It never fails to amaze me when I get an unreasonable response to a resonable request. Of course, being who I am, when I point out such disparities to the responder, it never seems to have an effect; they often only become more unresonable.

Often, the response is one of two things (or a combination of the two): first, to turn around and attack me, denigrate me for even bringing it up or calling attention to it, or second, to parse the language – the classic “that depends on what the definition of ‘is’ is.”

Among a group of friends, someone correct me if I’m wrong, but I don’t think it’s out of line to ask for an accommodation once in a while. And even then, it’s OK if the others decline. I’m fine with that. But what I don’t get is when I am blasted for even asking, like my asking was somehow so outrageous that I’m a selfish bastard for even bringing it up. In the most recent example of this the person chose the tactic of turning a discussion about this single event into a blanket statement for all time, ever, world without end amen. How is that reasonable?

It’s not that difficult to compromise, people. Here’s an example. My sister and her husband obviously enjoy different types of movies. Having two kids, they don’t get out to see movies all that often. If they had to agree on a movie that would satisfy them both every single time, they would end up arguing for so long that they would never get to the theater. So they have a compromise in place: they alternate choosing the movies. If they’re unsatisfied with the others’ choice, they know that next time they’ll get to choose. It works over the long run, and it’s based on trust. It works. Everybody gets a turn, everybody’s happy.

A key point in a compromise is mutuality: both sides have to concede something. When dealing with a single, one-time only event, then everyone would need to give up some ground. (BTW, if everyone agrees in the first place, it’s not a compromise; it’s a consensus, which is a different kettle of fish.) But when dealing with an ongoing series of events, then the concessions need to be looked at over the course of the series; for example, my example of my sister and her husband.

But back to the outrageous response to a reasonable request. How best to deal with people like that? I for one am flummoxed. If I’m right in principle and right in the facts, then I’m not going to back down. Being backed by the correct position and the prevailing facts should (I would hope) be enough to sway folks’ opinions. It’s not, though, and I have a difficult time comprehending why. And the more I look into this, the more I find that those who can’t be swayed by ethics or principle (which is, after all, the basis of negotiating a compromise) are, in fact, unreasonable and prone to all-or-nothing thinking. The kind of people who start to pick apart individual words and misread them in an attempt to make their point. Or the kind of people who look for others to side with them, hoping that by weight of opinions they can enforce a “majority view”. Or the kind of people who simply attack the other to provide cover for their outrageous actions.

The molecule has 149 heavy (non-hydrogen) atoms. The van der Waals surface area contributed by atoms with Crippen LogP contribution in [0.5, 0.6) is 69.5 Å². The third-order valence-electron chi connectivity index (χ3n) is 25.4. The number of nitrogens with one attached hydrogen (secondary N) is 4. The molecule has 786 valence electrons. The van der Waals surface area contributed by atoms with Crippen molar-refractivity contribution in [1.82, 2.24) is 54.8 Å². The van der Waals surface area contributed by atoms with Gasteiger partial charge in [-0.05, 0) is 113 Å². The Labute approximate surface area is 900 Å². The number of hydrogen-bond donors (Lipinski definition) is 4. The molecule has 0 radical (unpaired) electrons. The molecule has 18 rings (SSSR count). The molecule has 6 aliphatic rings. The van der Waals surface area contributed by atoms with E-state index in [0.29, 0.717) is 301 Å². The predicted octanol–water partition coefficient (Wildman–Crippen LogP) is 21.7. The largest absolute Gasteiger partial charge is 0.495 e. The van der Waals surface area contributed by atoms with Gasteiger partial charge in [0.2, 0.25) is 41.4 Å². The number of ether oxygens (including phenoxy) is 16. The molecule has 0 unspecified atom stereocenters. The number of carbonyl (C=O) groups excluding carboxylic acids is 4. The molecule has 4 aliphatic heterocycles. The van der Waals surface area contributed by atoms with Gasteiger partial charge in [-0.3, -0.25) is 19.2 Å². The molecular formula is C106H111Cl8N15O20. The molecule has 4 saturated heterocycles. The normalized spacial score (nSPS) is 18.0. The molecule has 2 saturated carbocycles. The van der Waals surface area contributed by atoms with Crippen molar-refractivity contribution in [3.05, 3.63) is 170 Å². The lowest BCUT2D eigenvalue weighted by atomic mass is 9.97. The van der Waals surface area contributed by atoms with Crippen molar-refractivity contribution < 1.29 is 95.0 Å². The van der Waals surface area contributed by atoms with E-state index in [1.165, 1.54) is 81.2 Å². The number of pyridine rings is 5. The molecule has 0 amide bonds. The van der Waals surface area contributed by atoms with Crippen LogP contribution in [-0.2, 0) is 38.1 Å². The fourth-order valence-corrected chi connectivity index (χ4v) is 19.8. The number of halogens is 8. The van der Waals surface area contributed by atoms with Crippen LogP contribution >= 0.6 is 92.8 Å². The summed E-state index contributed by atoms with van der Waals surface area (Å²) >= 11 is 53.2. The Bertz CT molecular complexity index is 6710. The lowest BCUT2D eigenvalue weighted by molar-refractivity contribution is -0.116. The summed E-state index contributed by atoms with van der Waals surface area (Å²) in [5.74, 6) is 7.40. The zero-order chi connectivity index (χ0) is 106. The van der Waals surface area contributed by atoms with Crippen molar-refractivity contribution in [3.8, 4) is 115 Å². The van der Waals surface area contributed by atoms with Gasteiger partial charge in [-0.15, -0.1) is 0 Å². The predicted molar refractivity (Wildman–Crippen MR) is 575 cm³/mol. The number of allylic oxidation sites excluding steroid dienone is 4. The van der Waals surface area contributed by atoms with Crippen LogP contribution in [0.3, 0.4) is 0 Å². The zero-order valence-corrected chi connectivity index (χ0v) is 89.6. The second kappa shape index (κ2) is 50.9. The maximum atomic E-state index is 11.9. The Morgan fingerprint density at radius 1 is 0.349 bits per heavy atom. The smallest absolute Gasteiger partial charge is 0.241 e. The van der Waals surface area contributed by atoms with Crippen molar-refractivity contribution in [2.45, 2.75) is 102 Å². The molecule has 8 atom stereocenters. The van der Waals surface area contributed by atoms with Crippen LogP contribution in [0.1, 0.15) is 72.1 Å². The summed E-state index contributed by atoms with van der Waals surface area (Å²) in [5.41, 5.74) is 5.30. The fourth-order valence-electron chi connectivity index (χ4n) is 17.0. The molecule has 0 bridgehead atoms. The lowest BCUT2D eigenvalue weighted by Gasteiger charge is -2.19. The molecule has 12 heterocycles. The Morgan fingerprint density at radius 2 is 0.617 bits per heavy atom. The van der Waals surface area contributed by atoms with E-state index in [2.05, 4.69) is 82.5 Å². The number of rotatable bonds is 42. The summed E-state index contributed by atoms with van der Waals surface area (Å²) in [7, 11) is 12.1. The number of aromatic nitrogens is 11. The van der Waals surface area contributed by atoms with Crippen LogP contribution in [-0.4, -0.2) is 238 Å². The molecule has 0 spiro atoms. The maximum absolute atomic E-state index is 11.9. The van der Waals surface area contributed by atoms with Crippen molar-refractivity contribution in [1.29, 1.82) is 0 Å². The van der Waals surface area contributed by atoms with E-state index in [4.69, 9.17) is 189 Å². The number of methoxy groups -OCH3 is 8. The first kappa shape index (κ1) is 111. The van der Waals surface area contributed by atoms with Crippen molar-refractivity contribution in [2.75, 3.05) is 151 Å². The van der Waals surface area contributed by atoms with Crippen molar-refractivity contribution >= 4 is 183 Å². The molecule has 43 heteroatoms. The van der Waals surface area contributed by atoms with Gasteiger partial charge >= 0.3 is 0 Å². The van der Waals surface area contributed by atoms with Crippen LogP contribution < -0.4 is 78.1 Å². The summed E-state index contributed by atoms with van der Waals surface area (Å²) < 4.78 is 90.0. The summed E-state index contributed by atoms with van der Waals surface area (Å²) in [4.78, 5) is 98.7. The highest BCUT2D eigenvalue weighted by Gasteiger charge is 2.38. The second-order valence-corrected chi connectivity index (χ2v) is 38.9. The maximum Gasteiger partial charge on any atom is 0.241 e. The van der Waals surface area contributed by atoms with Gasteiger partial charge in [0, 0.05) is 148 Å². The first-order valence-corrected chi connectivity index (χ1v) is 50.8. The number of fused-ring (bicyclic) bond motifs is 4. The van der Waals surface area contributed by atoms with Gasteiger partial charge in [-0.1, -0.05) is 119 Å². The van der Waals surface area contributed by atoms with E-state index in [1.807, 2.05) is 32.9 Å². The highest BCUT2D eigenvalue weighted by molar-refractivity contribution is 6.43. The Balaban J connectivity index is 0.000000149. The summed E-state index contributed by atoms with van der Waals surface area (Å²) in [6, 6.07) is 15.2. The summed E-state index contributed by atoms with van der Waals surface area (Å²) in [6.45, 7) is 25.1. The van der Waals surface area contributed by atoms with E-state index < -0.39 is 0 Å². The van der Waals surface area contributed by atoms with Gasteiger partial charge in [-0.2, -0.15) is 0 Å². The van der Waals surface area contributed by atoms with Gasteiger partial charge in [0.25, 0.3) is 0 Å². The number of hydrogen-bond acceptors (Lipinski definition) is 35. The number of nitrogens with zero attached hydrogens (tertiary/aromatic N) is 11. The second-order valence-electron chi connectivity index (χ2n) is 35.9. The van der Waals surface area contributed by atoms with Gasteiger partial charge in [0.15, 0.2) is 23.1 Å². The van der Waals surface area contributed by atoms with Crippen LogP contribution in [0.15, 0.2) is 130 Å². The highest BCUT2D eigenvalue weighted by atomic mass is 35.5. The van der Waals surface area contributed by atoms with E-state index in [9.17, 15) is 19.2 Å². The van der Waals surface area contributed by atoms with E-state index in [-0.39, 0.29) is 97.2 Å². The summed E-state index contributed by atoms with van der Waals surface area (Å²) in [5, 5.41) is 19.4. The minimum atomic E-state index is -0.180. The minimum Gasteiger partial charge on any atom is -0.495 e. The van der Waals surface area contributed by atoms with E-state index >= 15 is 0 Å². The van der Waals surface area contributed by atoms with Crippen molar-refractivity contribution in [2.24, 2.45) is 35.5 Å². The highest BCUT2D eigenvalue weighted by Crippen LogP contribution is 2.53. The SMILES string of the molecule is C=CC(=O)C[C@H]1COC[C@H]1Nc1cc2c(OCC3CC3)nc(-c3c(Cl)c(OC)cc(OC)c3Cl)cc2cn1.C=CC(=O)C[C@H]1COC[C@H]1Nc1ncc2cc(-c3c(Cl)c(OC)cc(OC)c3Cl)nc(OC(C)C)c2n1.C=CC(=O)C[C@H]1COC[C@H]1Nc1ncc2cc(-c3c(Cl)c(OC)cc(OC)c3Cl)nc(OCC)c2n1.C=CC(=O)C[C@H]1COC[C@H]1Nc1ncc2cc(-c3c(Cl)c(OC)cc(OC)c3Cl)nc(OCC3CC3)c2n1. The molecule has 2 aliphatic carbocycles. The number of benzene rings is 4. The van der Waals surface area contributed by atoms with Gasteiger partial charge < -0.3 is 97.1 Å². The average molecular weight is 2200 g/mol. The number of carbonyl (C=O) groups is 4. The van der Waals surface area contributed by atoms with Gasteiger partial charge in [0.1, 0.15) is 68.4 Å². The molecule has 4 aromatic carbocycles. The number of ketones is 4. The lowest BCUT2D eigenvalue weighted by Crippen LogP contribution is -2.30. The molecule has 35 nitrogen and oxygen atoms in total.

My friends, those who trust me, know that I am capable of admitting I’ve made a mistake. I go out of my way to support my opinions and to make certain that I’m seeing and dealing with the world as it really exists, not as I wish it to be. I am self-correcting. And because of that, I’m OK with my friends pointing out when I’m wrong. It’s actually important for me, because I know that I’m automatically biased in favor of my own point of view, and often others can see things differently enough to point out what I’m missing.

But even when I’m wrong, I think I deserve a level of respect. I am often wearing my Easy-Going Guy Togs and go along with the prevailing view. However, when I request a change in plans, I would hope that my previous history of allowance would gain me some favor, some karma, some goodwill. Is that wrong? Do I set myself up for people to take advantage of my easy-going nature when I don’t speak up except once in a while? Perhaps I should consider that.

Because that’s what I feel like when this happens. I’ll go along, and go along, and go along, then make a request and suddenly I’m a heartless bastard. Gee, nobody complained when I was silent about doing things I wasn’t so enthused about; why complain now?

Damn, this is all about boundaries, isn’t it? The damn topic comes up too often. Is there a middle ground, where I can make it clear that a compromise is in force, so that later it seems less of a surprise when I ask for a change? Interpersonal communication is hard.

But, again, back to the outrageous responders: I recognize that I’m unable to change them, so for me, my typical response is to point out that they’re wrong and avoid them. I’ve got no particular compulsion to spend a lot of energy on them. Their mendacity is hugely draining. If there’s a better way to deal with them I will be happy to look for it but for the most part, I don’t need them and therefore don’t have any reason to give them more than I’m required by the social circumstances.